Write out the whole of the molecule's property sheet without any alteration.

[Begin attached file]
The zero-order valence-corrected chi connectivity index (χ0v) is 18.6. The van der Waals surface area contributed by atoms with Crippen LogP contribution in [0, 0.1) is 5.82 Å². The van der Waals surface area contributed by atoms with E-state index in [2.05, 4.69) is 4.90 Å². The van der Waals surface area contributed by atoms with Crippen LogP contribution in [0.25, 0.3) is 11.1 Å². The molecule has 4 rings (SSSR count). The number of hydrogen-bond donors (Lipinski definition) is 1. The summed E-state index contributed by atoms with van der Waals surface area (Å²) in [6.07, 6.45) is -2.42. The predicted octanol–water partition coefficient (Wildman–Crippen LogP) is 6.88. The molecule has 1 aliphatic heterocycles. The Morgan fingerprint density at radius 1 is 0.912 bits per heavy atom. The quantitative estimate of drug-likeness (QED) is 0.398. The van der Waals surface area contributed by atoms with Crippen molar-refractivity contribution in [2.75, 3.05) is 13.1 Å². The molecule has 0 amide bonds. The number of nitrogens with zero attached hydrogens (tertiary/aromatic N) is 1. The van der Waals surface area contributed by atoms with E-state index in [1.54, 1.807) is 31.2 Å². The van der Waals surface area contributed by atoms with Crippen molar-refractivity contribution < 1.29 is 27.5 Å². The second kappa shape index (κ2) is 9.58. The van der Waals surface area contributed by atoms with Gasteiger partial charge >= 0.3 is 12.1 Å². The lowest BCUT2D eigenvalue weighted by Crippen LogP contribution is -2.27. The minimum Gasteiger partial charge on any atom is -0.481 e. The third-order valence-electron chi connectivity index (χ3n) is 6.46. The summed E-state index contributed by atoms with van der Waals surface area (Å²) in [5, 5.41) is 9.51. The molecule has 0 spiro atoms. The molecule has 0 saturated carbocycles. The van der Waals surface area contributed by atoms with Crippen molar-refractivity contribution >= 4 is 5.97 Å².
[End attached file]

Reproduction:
The zero-order valence-corrected chi connectivity index (χ0v) is 18.6. The van der Waals surface area contributed by atoms with Crippen LogP contribution in [0, 0.1) is 5.82 Å². The van der Waals surface area contributed by atoms with E-state index in [2.05, 4.69) is 4.90 Å². The van der Waals surface area contributed by atoms with Crippen LogP contribution in [0.25, 0.3) is 11.1 Å². The molecule has 4 rings (SSSR count). The number of hydrogen-bond donors (Lipinski definition) is 1. The summed E-state index contributed by atoms with van der Waals surface area (Å²) in [6.07, 6.45) is -2.42. The predicted octanol–water partition coefficient (Wildman–Crippen LogP) is 6.88. The molecule has 1 aliphatic heterocycles. The Morgan fingerprint density at radius 1 is 0.912 bits per heavy atom. The quantitative estimate of drug-likeness (QED) is 0.398. The van der Waals surface area contributed by atoms with Crippen molar-refractivity contribution in [2.75, 3.05) is 13.1 Å². The molecule has 0 amide bonds. The number of nitrogens with zero attached hydrogens (tertiary/aromatic N) is 1. The van der Waals surface area contributed by atoms with E-state index in [1.54, 1.807) is 31.2 Å². The van der Waals surface area contributed by atoms with Crippen molar-refractivity contribution < 1.29 is 27.5 Å². The second kappa shape index (κ2) is 9.58. The van der Waals surface area contributed by atoms with Gasteiger partial charge >= 0.3 is 12.1 Å². The lowest BCUT2D eigenvalue weighted by Crippen LogP contribution is -2.27. The minimum Gasteiger partial charge on any atom is -0.481 e. The third-order valence-electron chi connectivity index (χ3n) is 6.46. The summed E-state index contributed by atoms with van der Waals surface area (Å²) in [5, 5.41) is 9.51. The molecule has 0 spiro atoms. The molecule has 0 saturated carbocycles. The van der Waals surface area contributed by atoms with Crippen molar-refractivity contribution >= 4 is 5.97 Å².